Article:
As decadent as the vampires are, they are in some ways preferable to the Lycans. Although they have more vitality than the vamps, they still come off little better than the disposable thugs that populated the TV Batman series. When they hit someone, you almost expect cartoon graphics reading “POW!” “BAM!” and “KA-THUNK!”
In any Romeo and Juliet type of romance, which Underworld ultimately is, there has to be an element of tragedy and there just isn’t one here. Sure, there’s bloodshed, mayhem, death and destruction, but as the movie lurches to a climax, the tragedy seems to be less and less involved with the romantic leads. That strips the love story of its poignancy and just about kills any shot at romanticism. If you were to populate Romeo and Juliet with Arnold Schwarzenegger and Sigourney Weaver in the leads and instead of having them kill themselves at the end instead mowing down all the Montagues and Capulets with machine guns, you get the idea of what we have here.
It’s a shame, since Speedman and Beckinsale work well together and have some nice chemistry. And while Beckinsale’s costume designer seems determined to break some sort of cinematic record for the most variations on black leather in a single movie, Beckinsale still manages to look vivacious and attractive, even alluring, while kicking some major patootie.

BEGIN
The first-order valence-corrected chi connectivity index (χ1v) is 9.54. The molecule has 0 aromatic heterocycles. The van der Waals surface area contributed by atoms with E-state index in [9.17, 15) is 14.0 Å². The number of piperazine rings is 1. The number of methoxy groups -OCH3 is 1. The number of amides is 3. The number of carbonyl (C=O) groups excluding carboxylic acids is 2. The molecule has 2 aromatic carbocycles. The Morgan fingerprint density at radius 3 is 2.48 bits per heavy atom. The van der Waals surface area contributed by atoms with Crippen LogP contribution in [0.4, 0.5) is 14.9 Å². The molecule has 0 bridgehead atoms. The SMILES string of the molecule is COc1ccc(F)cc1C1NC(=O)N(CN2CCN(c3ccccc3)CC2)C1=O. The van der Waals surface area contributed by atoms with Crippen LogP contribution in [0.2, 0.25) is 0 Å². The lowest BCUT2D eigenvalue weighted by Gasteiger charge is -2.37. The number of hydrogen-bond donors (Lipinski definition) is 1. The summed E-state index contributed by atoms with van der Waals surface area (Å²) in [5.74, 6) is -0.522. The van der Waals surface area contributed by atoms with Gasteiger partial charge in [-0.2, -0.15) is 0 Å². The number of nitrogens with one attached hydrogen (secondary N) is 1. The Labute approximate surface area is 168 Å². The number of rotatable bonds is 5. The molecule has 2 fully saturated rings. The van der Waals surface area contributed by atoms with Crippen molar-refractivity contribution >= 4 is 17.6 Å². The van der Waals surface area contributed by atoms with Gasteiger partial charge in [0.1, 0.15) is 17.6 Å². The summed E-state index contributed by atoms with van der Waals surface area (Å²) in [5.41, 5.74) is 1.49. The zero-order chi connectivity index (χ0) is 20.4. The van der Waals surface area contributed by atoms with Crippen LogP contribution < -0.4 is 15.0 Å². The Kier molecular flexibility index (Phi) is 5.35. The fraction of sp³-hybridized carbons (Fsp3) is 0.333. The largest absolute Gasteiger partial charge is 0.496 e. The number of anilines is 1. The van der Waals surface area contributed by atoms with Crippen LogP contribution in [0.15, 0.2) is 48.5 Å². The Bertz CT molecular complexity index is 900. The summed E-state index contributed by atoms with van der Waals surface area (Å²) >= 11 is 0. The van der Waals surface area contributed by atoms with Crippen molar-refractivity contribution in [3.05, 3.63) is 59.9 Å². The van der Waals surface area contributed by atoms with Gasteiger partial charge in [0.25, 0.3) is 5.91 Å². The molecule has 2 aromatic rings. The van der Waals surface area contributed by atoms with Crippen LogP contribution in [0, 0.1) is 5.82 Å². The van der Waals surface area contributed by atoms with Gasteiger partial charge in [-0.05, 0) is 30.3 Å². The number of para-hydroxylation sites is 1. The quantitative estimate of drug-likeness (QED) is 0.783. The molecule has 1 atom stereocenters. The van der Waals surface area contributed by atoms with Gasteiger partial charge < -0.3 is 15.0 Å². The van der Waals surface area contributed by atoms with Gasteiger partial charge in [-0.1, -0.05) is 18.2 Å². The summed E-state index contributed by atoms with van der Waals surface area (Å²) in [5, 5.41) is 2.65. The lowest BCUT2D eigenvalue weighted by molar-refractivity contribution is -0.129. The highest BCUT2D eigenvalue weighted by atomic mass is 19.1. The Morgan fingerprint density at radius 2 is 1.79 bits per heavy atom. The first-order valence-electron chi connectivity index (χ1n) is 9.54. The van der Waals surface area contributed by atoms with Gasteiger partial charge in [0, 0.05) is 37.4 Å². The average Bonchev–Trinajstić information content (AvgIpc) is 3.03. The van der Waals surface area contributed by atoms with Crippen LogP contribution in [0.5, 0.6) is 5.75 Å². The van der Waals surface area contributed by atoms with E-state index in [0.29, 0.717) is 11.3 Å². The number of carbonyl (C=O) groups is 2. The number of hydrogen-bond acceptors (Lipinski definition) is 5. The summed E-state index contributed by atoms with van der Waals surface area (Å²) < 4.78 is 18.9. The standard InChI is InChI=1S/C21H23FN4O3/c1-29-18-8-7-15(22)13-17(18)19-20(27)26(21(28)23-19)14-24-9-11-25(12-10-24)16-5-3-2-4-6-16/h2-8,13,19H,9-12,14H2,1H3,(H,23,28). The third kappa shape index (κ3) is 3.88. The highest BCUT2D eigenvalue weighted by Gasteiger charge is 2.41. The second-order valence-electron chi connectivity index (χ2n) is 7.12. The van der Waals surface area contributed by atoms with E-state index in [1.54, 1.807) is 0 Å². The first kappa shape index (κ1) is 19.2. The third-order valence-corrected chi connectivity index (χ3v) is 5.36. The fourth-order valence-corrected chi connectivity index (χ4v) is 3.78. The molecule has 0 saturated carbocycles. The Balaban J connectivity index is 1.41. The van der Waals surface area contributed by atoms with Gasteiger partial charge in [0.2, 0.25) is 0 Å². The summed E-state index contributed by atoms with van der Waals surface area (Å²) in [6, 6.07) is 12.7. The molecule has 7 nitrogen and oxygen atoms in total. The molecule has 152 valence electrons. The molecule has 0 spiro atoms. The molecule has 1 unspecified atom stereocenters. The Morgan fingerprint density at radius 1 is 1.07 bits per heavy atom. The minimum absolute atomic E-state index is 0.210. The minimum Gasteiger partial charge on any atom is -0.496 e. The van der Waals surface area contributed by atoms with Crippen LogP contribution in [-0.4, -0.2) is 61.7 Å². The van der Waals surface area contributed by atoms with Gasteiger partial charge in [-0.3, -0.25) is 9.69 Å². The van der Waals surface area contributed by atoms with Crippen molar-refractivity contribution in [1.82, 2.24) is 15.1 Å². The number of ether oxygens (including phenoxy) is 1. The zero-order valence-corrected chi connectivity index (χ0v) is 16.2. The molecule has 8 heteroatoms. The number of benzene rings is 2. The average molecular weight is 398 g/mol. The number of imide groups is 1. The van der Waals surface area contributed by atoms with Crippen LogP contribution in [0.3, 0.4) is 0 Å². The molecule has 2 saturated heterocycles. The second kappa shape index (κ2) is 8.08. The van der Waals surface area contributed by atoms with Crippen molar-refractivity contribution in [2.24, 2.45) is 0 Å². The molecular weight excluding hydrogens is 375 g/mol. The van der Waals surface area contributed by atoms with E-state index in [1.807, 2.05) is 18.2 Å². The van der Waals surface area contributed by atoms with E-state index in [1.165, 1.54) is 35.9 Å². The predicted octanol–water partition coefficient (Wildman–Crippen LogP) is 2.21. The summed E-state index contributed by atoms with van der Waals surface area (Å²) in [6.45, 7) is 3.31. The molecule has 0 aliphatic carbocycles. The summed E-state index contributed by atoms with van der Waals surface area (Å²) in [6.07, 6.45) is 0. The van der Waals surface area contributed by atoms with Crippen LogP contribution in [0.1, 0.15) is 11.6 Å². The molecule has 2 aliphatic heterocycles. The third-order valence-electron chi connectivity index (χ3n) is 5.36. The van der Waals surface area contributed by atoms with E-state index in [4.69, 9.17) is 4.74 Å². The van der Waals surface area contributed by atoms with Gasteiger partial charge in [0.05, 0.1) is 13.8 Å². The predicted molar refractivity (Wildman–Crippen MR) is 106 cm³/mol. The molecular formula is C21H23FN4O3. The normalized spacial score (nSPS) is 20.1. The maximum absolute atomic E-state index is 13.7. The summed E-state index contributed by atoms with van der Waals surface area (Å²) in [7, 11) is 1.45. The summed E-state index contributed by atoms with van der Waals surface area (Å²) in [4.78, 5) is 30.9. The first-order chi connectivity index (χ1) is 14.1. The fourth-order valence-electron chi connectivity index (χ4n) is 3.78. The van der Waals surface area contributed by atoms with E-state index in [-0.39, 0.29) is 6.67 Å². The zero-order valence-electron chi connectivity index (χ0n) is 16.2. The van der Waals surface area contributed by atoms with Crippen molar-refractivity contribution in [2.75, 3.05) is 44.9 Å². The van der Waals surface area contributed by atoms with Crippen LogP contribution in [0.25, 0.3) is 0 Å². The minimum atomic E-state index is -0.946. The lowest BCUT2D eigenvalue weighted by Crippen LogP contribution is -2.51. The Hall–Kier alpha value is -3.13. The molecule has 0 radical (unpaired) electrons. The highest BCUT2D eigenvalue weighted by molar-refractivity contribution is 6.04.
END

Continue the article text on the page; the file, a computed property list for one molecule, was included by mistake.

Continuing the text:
The visuals are what work about Underworld which makes sense, since director Wiseman comes from an art-direction background. The cityscapes are crumbling, corrupt, dimly lit and depressing, a cross between the landscape of Tim Burton’s Gotham City and the Detroit of The Crow. The effects are pretty nifty too, particularly the sequences in which the Lycans morph from human to werewolf. The action sequences are a highlight, beautifully choreographed.
Ultimately, though, this is a good concept gone bad. Think of Underworld as a grand mansion that looks terrific from the outside, but once you open the door turns out to be empty and cold.
WHY RENT THIS: Beckinsale is an excellent action heroine. Some nice art direction and special effects.
WHY RENT SOMETHING ELSE: Confusing with more backstory than time to explore it. Sets up a romance then forsakes it for action and gore. Vampire profile a little too Anne Rice.
FAMILY MATTERS: Lots of violence and gore, as well as some pretty foul language.
TRIVIAL PURSUITS: Beckinsale and Wiseman would fall in love after meeting on this film. They eventually got married and remain so to this day.
NOTABLE HOME VIDEO FEATURES: The Special Edition DVD includes a storyboard vs. film comparison and a music video. The unrated 2-Disc DVD edition (and Blu-Ray) includes these as well as a History Channel Fang vs. Fiction quasi-documentary that looks at traditional vampire/werewolf lore and compares it to this film for reasons unknown.
BOX OFFICE PERFORMANCE: $95.7M on a $22M production budget.
COMPARISON SHOPPING: Twilight
FINAL RATING: 5/10